To see where it leads, look at Star Trek:  Enterprise.  Captain Archer and his crew are just evil; there’s no other word for it.  In one episode, they speed-grow a clone of Trip explicitly to kill him and harvest his organs.  In another, they have a chance to save a whole intelligent race from a deadly plague, but they decide not to because, hey, that’s natural selection, baby.  Archer helps track down a mad scientist and his group of genetically engineered “superior” humans, but he isn’t sure himself what’s wrong with what they’re doing.  One might say that DS9 is Star Trek being tempted by consequentialism, and Enterprise is Star Trek no longer remembering that there was ever anything else.

3 Responses

  1. Oh that natural selection episode it was like televisual mustard gas! I had never seen anything so morally revolting, it killed Enterprise stone dead for me and yet so few people see the problem with it.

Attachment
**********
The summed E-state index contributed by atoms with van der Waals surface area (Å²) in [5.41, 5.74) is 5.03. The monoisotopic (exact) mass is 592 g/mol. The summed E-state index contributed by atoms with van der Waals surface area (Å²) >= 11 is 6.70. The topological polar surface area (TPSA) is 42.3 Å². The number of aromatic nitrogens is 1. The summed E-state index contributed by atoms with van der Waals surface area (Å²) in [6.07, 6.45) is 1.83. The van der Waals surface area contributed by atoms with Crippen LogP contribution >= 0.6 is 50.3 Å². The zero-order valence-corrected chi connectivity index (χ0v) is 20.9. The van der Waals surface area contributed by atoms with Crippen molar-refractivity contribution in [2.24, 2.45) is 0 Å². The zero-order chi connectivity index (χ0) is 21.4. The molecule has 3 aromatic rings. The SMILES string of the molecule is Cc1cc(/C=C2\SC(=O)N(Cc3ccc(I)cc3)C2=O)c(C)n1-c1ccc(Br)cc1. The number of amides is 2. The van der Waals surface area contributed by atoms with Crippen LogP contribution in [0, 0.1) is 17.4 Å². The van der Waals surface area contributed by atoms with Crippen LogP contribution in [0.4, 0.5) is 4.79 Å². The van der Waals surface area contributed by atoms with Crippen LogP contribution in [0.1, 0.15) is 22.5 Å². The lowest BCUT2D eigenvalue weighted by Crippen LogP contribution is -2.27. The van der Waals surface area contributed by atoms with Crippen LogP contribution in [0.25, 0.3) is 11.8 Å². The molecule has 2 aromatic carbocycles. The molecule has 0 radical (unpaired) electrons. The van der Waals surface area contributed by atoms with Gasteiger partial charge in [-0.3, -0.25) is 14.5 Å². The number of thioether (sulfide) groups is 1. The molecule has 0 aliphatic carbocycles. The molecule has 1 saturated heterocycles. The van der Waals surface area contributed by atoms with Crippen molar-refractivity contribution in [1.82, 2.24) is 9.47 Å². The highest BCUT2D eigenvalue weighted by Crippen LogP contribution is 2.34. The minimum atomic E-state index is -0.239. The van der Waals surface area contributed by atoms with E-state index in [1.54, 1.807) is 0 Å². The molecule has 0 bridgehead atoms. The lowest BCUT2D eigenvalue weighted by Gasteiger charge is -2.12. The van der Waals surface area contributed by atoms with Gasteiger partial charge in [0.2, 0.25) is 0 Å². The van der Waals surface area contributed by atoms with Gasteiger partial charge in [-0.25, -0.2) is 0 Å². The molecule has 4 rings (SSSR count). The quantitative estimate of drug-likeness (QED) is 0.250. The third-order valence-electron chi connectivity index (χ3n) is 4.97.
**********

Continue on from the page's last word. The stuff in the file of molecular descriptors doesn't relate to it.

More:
2. Interesting.

    The original TV series shows humanity much further along toward immanentizing the eschaton than we are now (were when it was produced), but with many remaining “earthy” cultural remnants. The scrappy rebellion against authority is still taking place, with the womanizing rascal Kirk breaking silly rules to get the right outcomes. But the rules he breaks are authority based rules: as you say, it was a more innocent time deontologically.

    TNG shows the eschaton almost fully immanentized: we have become angels ourselves as embodied in the holiness of Picard and the crew in particular, and the Klingon crew member keeps his decorative culture while being fully liberalized. This reaches fever pitch in the movie “Generations”, where Kirk is redeemed by mortal death, literally giving up Heaven (the “Nexus”) to save a world from destruction — destruction by a man attempting mass murder as his means to get into Heaven.

    I haven’t seen more than an episode or two of the later shows. But I did find it interesting that DS9 had a transparently Jewish race, the Ferengi. Even in the world of sci fi fantasy the immanentized eschaton is unsustainable.